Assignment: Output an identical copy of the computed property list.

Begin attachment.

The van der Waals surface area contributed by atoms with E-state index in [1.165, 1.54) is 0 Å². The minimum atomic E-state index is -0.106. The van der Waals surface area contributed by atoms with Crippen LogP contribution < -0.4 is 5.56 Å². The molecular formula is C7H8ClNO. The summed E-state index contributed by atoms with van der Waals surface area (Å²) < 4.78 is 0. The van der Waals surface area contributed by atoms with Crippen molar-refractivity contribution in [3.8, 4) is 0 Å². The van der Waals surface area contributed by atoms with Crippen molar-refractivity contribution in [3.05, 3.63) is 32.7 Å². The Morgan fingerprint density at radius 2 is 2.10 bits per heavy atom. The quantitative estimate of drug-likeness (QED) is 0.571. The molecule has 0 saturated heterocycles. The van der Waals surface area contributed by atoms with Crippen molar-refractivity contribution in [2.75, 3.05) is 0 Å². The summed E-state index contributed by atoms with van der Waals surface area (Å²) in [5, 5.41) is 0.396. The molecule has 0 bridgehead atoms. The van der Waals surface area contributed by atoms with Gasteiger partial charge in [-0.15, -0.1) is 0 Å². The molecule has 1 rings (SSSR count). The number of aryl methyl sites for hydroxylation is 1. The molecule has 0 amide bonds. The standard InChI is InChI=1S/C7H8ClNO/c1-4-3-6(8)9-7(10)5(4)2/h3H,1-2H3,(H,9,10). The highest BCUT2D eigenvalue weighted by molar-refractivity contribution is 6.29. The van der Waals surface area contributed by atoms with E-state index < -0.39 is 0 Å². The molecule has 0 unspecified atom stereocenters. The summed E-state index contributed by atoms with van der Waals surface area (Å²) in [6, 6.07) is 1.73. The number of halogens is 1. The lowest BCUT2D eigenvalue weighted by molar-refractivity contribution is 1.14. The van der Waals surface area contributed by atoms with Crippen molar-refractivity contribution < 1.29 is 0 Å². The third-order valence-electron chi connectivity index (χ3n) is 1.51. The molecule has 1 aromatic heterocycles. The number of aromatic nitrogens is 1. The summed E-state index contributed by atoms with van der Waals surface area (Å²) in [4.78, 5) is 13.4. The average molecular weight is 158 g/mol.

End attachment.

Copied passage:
The van der Waals surface area contributed by atoms with E-state index in [1.165, 1.54) is 0 Å². The minimum atomic E-state index is -0.106. The van der Waals surface area contributed by atoms with Crippen LogP contribution < -0.4 is 5.56 Å². The molecular formula is C7H8ClNO. The summed E-state index contributed by atoms with van der Waals surface area (Å²) < 4.78 is 0. The van der Waals surface area contributed by atoms with Crippen molar-refractivity contribution in [3.8, 4) is 0 Å². The van der Waals surface area contributed by atoms with Crippen molar-refractivity contribution in [3.05, 3.63) is 32.7 Å². The Morgan fingerprint density at radius 2 is 2.10 bits per heavy atom. The quantitative estimate of drug-likeness (QED) is 0.571. The molecule has 0 saturated heterocycles. The van der Waals surface area contributed by atoms with Crippen molar-refractivity contribution in [2.75, 3.05) is 0 Å². The summed E-state index contributed by atoms with van der Waals surface area (Å²) in [5, 5.41) is 0.396. The molecule has 0 bridgehead atoms. The van der Waals surface area contributed by atoms with Gasteiger partial charge in [-0.15, -0.1) is 0 Å². The molecule has 1 rings (SSSR count). The number of aryl methyl sites for hydroxylation is 1. The molecule has 0 amide bonds. The standard InChI is InChI=1S/C7H8ClNO/c1-4-3-6(8)9-7(10)5(4)2/h3H,1-2H3,(H,9,10). The highest BCUT2D eigenvalue weighted by molar-refractivity contribution is 6.29. The van der Waals surface area contributed by atoms with E-state index < -0.39 is 0 Å². The molecule has 0 unspecified atom stereocenters. The summed E-state index contributed by atoms with van der Waals surface area (Å²) in [6, 6.07) is 1.73. The number of halogens is 1. The lowest BCUT2D eigenvalue weighted by molar-refractivity contribution is 1.14. The van der Waals surface area contributed by atoms with Crippen molar-refractivity contribution < 1.29 is 0 Å². The third-order valence-electron chi connectivity index (χ3n) is 1.51. The molecule has 1 aromatic heterocycles. The number of aromatic nitrogens is 1. The summed E-state index contributed by atoms with van der Waals surface area (Å²) in [4.78, 5) is 13.4. The average molecular weight is 158 g/mol.